Here’s why there are no ‘good’ or ‘bad’ drugs – not even heroin

*Linear regression with variance decomposition indicating the percent of variance in adjusted regional cortical thickness measures from FreeSurfer accounted for by regressors. Dur IP Physical – duration of witnessing interparental physical aggression (years), Dur IP Verbal – duration of witnessing interparental verbal aggression without physical violence (years), Financial Suf – perceived financial sufficiency during childhood, Parental Ed – average parental education (years), Parental Verb Aggr – average parental verbal aggression score.

​Before she found heroin, Allison could not get out of bed most mornings. She contemplated suicide. She saw herself as “a shitty lazy person who felt like crap all the time”. She was deeply depressed, and no wonder. As she explained in an interview with NPR last month, in slow, halting sentences, she’d been molested by three family members by the age of 15. One of the three was her father.

For Allison, the good was undeniable. Heroin helped her overcome a depression that very likely arose from her history of sexual abuse, a trauma that left PTSD in its wake and drained her life of joy, functionality, and any semblance of normality. Allison represents the rule rather than the exception. PTSD often triggers anxiety and depression, and substance abuse is as high as 60–80% among those with PTSD. In fact, the largest epidemiological study ever conducted found an extremely strong correlation between the degree of childhood adversity and injection drug use. When Allison got tired of heroin, she was able to quit, as most addicts eventually do. She found a psychiatrist and learned to live without it, though she reports that she continues to rely on antidepressants. The point is that, for her, heroin was an antidepressant – a very effective one. It shouldn’t be surprising that a powerful opiate can help people overcome psychological pain. Opioids are critical neurochemicals, helping mammals to function in spite of pain, stress and panic. Rodents play and socialize far more easily after being given opiates. Opioids are even present in mother’s milk: they are nature’s way of ensuring an emotional bond between infant and mother. Opiates might be too attractive for some people some of the time; obviously addiction is a serious concern. But that doesn’t make opiates intrinsically bad. The failure of the “war on drugs” should help us recognize that people will never willingly stop taking drugs and exploring their benefits and limitations. It’s ridiculous to deal with this human proclivity by labelling most or all drugs as “bad”. And it’s absurd to mete out punishment as a means for eliminating the drugs we don’t like. Instead, let’s expand our knowledge of drugs through research and subjective reports, let’s protect ourselves against the dangers of overdose and addiction, and let’s improve the lives of children raised in ghastly circumstances.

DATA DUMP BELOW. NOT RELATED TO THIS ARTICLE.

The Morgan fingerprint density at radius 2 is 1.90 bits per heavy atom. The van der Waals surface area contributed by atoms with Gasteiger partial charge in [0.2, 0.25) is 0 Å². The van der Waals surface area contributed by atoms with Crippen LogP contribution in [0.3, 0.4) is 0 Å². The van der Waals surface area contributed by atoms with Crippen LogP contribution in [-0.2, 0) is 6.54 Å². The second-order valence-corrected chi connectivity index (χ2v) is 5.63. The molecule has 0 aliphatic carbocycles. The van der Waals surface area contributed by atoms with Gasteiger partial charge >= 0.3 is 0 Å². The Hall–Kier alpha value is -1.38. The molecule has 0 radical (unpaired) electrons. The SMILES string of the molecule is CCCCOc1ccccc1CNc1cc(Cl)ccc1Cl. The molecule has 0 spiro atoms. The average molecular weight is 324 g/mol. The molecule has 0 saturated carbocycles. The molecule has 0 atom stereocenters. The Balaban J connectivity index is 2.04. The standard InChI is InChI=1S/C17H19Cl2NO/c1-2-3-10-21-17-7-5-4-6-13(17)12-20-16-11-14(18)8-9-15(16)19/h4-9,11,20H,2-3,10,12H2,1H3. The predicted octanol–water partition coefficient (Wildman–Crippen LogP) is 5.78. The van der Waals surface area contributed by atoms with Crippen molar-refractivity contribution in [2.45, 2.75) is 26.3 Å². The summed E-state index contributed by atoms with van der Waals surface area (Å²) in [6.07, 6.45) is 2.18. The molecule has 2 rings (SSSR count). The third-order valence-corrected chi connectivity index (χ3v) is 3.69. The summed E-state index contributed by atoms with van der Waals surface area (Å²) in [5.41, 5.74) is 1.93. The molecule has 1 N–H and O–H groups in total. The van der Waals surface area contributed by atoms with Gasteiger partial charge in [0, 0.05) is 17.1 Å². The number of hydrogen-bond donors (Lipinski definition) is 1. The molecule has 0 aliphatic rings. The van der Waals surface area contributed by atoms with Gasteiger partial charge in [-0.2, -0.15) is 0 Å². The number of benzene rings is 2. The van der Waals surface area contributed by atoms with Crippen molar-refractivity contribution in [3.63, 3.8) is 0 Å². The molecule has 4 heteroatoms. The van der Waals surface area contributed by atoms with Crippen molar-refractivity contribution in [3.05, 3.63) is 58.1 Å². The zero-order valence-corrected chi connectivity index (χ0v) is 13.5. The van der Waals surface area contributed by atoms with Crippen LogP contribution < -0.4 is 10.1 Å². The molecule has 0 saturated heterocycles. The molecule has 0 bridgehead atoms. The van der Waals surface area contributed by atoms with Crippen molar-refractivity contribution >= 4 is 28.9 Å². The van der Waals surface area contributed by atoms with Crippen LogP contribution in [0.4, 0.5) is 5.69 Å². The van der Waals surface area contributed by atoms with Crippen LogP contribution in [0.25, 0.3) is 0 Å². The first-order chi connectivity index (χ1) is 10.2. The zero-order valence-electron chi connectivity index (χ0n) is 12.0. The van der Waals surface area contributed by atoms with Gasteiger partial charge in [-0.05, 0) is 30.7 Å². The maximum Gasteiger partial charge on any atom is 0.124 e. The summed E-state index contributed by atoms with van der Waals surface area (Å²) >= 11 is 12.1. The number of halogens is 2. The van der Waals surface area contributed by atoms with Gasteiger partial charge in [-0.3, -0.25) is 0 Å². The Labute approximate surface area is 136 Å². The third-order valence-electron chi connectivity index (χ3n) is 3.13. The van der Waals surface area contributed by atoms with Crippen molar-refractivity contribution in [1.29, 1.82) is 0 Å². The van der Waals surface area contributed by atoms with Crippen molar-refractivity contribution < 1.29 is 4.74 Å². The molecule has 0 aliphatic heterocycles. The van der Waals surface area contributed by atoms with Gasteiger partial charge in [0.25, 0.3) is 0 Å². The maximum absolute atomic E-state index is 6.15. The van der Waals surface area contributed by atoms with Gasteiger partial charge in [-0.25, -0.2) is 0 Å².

Original Article (The Guardian):
Here’s why there are no ‘good’ or ‘bad’ drugs – not even heroin
Artwork Fair Use: Tomoda A, Polcari A, Anderson CM, Teicher MH (2012)

Anxiety, meet magic

The whole fungus: fine

Tripping with Buddha

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